Meghan: Do you have a special place you like to write?

Robert Herold: I typically write at home with my chihuahua acting as guard.

Meghan: Do you have any quirks or processes that you go through when you write?

Robert Herold: I come with an ending first. I used to outline, but I have more fun when I don’t. It means more time in the editing process, but I’m OK with that.

Meghan: Is there anything about writing you find most challenging?

Robert Herold: Like many authors, the editing process is arduous, but it’s worth it.

Meghan: What’s the most satisfying thing you’ve written so far?

Robert Herold: My novel, The Eidola Project, is the most satisfying. I’ve had some success writing pilot scripts, winning a contest and being a finalist, but I’ve never worked so hard on one project and I’m satisfied that I’ve given it my all.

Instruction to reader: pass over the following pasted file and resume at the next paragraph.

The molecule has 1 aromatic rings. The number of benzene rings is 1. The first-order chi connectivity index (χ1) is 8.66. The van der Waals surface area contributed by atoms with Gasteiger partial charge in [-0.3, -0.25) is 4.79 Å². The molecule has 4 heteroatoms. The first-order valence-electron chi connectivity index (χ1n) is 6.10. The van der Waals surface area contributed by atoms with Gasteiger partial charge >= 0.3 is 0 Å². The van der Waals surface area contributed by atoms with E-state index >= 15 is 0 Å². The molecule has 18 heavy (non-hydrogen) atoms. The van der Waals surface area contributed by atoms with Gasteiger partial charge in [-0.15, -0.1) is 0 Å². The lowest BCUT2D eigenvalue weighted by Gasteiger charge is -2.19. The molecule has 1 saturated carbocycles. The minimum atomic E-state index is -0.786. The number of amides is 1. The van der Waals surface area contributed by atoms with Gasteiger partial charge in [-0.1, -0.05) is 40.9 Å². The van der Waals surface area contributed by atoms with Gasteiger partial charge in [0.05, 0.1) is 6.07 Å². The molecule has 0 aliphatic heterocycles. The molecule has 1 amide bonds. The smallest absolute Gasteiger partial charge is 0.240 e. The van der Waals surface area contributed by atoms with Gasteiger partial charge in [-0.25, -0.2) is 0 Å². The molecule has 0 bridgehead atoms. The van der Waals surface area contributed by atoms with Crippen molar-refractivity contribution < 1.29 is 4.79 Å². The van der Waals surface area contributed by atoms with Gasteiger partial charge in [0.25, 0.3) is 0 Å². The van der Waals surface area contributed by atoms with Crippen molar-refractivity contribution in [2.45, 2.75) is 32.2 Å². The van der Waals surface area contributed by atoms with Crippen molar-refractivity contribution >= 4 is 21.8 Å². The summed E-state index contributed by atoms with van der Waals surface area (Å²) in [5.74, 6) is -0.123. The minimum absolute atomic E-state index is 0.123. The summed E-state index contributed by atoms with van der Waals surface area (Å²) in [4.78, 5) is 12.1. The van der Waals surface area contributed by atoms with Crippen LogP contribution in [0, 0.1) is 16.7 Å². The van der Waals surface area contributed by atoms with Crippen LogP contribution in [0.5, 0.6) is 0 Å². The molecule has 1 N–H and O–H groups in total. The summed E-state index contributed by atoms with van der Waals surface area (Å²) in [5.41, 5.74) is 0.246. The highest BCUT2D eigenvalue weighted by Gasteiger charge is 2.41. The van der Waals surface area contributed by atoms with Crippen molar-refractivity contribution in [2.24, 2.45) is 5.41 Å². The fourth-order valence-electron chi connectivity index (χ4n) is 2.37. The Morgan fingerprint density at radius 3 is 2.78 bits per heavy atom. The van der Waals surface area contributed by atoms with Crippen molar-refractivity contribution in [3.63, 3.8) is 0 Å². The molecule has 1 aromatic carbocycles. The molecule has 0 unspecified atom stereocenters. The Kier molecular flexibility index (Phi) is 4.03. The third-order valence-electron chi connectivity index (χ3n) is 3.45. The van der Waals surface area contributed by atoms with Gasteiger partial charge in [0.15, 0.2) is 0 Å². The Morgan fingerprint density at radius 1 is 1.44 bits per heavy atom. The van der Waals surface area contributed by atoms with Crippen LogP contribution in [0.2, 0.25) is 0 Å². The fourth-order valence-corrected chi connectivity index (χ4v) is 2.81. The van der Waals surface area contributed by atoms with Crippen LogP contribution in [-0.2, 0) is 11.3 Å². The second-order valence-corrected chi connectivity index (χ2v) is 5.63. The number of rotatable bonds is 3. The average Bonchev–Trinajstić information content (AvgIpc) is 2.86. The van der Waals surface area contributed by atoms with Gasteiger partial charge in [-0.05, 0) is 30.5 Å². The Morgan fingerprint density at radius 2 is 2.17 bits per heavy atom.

Meghan: What books have most inspired you? Who are some authors that have inspired your writing style?

Robert Herold: I’ve read The Maltese Falcon by Dashiell Hammett probably a dozen times! His clean powerful prose is masterful, as is his cinematic approach, revealing characterization largely through action and dialogue. I love everything I’ve read by David Liss, Bernard Cornwell, Stephen King, Paul Tremblay, Christopher Buckley, Caleb Carr, Peter Straub, Raymond Chandler, Will Thomas, Thomas Harris, Walter Mosley, and many more!

Meghan: What do you think makes a good story?

Robert Herold: An engaging set of characters facing a crisis is key, as is action, realistic dialogue, and masterful use of the English language.

Meghan: What does it take for you to love a character? How do you utilize that when creating your characters?